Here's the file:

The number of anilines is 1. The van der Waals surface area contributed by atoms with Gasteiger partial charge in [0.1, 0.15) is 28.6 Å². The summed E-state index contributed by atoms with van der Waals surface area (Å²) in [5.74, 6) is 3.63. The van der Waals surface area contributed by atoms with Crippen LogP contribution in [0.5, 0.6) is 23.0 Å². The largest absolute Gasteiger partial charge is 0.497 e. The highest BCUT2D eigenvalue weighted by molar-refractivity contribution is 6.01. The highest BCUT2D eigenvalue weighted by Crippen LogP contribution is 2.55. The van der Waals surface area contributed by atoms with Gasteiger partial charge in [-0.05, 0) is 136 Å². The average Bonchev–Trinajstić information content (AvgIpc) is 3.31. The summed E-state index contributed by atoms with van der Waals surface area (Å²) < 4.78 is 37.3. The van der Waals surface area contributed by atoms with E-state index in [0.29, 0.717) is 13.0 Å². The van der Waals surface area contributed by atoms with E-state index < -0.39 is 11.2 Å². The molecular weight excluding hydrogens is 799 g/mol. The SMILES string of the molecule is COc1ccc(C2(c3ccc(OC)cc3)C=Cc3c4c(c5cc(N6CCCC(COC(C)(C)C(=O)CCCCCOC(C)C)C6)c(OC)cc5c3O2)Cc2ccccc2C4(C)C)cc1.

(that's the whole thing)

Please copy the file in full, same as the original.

The number of anilines is 1. The van der Waals surface area contributed by atoms with Gasteiger partial charge in [0.1, 0.15) is 28.6 Å². The summed E-state index contributed by atoms with van der Waals surface area (Å²) in [5.74, 6) is 3.63. The van der Waals surface area contributed by atoms with Crippen LogP contribution in [0.5, 0.6) is 23.0 Å². The largest absolute Gasteiger partial charge is 0.497 e. The highest BCUT2D eigenvalue weighted by molar-refractivity contribution is 6.01. The highest BCUT2D eigenvalue weighted by Crippen LogP contribution is 2.55. The van der Waals surface area contributed by atoms with Gasteiger partial charge in [-0.05, 0) is 136 Å². The average Bonchev–Trinajstić information content (AvgIpc) is 3.31. The summed E-state index contributed by atoms with van der Waals surface area (Å²) < 4.78 is 37.3. The van der Waals surface area contributed by atoms with E-state index in [0.29, 0.717) is 13.0 Å². The van der Waals surface area contributed by atoms with E-state index < -0.39 is 11.2 Å². The molecular weight excluding hydrogens is 799 g/mol. The SMILES string of the molecule is COc1ccc(C2(c3ccc(OC)cc3)C=Cc3c4c(c5cc(N6CCCC(COC(C)(C)C(=O)CCCCCOC(C)C)C6)c(OC)cc5c3O2)Cc2ccccc2C4(C)C)cc1.